Other crew members are Captain David Holdsworth (age 36),originally an Army engineer completing a tour in Afghanistan in 2010 and now a cardiologist based in Oxford,who has completed two Rolex Fastnet Races and a total of 20,000 miles of cruising and offshore racing in the last four seasons; Second Lieutenant Martin Livingston, a former Royal Navy officer of seven years who qualified as a doctor in March, who haslimited ocean racing experience but has completed around 4,500 cruising and racing miles; Lance Corporal Terence (Polly) Parsons (41), who joined the Royal Engineers in May 1990 as a Combat Engineer and was injuredin Bosnia, sails as a form of rehabilitation and has logged approximately 5,000 “mostly-offshore” miles; Captain Oli Donaghy (31), who is returning from Afghanistan (16 Air Assault Brigade) just in time to start the TR 2011 and has completed roughly 7,000 miles of racing, including three Rolex Fastnet campaigns; Second Lieutenant Phil Caswell (24), commissioned in 2010 into the Royal Electrical and Mechanical Engineers, who has sailed 18,000 racing, cruising, military and youth sail training miles, and is making his first Atlantic crossing; Gunner Clarke Small (28), new to the Royal Artillery after completing basic training in April 2011, started sailing at age 16 in his native South Africa and has since completed a circumnavigation, several offshore passages and the Heineken Capeto Rio Race and Rolex Sydney Hobart Race; and Captain Richard Hall, who joined the British Soldier program at its start in 2008, is currently posted with the Army Training Regiment Bassingbourn to train new recruits and will shortly return to an engineer regiment for a second Afghan tour (his first was in 2010).
British Soldier, like several other entries in the TR 2011, is competing in the first-ever Atlantic Ocean Racing Series (AORS), which requires that entrants compete in the TR 2011 plus two other events selected from the now completed Pineapple Cup - Montego Bay Race and RORC Caribbean 600, the Annapolis to Newport Race (June 3); and the upcoming Rolex Fastnet Race (August 14); Biscay Race (September 11-12) and Rolex Middle Sea Race (October 22). Each race is weighted equally in overall series scoring with the exception of the TR 2011, which is weighted 1.5 times.
Having finished first in class in the RORC Caribbean 600, British Soldier was just over 100 miles from the finish of the Annapolis to Newport Race at press time, and after the TR 2011 will compete in the Rolex Fastnet Race and the Biscay Race if all goes as planned; however, being on “active duty” has its consequences. “I’m, in fact, active enough that my office wants to send me back to Afghanistan at the end of July for nine months!” said Bate.
There are 30 entries total in the TR 2011, with the U.S. fielding 14 teams, Germany six, the U.K. four, and China, Italy, Lithuania, Monaco, Saint Barthelemy and South Africa one each.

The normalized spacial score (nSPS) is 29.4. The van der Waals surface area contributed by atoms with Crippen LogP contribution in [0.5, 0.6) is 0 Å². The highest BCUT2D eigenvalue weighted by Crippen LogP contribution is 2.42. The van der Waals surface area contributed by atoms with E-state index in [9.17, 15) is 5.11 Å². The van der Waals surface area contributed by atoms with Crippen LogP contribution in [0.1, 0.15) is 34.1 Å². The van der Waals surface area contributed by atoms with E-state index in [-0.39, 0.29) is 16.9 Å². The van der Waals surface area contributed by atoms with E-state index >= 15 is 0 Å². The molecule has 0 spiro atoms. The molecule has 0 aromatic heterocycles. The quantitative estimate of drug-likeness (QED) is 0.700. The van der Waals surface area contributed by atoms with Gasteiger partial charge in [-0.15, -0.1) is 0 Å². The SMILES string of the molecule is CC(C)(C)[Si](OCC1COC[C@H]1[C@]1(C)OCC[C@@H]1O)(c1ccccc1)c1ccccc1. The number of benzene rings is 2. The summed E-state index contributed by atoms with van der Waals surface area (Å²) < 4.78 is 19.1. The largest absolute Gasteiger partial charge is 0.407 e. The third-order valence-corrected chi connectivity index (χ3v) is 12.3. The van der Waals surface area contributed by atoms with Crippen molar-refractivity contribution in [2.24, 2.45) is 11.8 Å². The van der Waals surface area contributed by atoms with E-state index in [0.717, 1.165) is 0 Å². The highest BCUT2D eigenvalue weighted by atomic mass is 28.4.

Sponsors of the TR 2011 are Rolex, Thomson Reuters, Newport Shipyard, Perini Navi, and Peters & May.
More about the Transatlantic Race 2011
More About the Sponsors
Thomson Reuters – Thomson Reuters is the world's leading source of intelligent information for businesses and professionals. It combines industry expertise with innovative technology to deliver critical information to leading decision makers in the financial, legal, tax and accounting, healthcare and science and media markets, powered by the world's most trusted news organization. With headquarters in New York and major operations in London and Eagan, Minnesota, Thomson Reuters employs 55,000 people and operates in over 100 countries. Thomson Reuters shares are listed on the Toronto and New York Stock Exchanges (symbol: TRI). www.thomsonreuters.com
Newport Shipyard – Newport Shipyardis unquestionably the center of New England sailing action and this year is no exception with the classic J boats from the 1930s, the Transatlantic Race 2011 and the 25th anniversary of the Bucket. For the most glamorous yachts this side of the Med, downtown dockage, lifts, a dedicated workforce, and every convenience from Belle's Cafe to a gym, visit www.NewportShipyard.com
Perini Navi – Perini Navi is leader in the design and manufacture of blue-water sailing yachts. Famous for their revolutionary automatic sail handling systems and for their unique aesthetics, Perini Navi yachts are among the most celebrated vessels in the world. The company was established in 1982 thanks to the intuition of its founder, Fabio Perini. His great passion for the sea gave him the idea of creating a new breed of sailing yacht, one that could be handled by a single person thanks to a revolutionary sail management system, which is today the state of the art of sailing. www.perininavi.com
Peters & May – Leading global marine logistics specialist Peters & May ships over 8,000 boats annually worldwide, by air, sea and road. Peters & May offers transportation solutions for any size of yacht and is the preferred logistics provider of many of the world’s premier events and yacht racing teams, transporting yachts, equipment, containers and masts to all international destinations. www.petersandmay.com
(Full Roster follows)
TR 2011 Roster of Entries
Ambersail, Simonas Steponavicius, Vilnius, Lithuania
Organizing Club Contacts: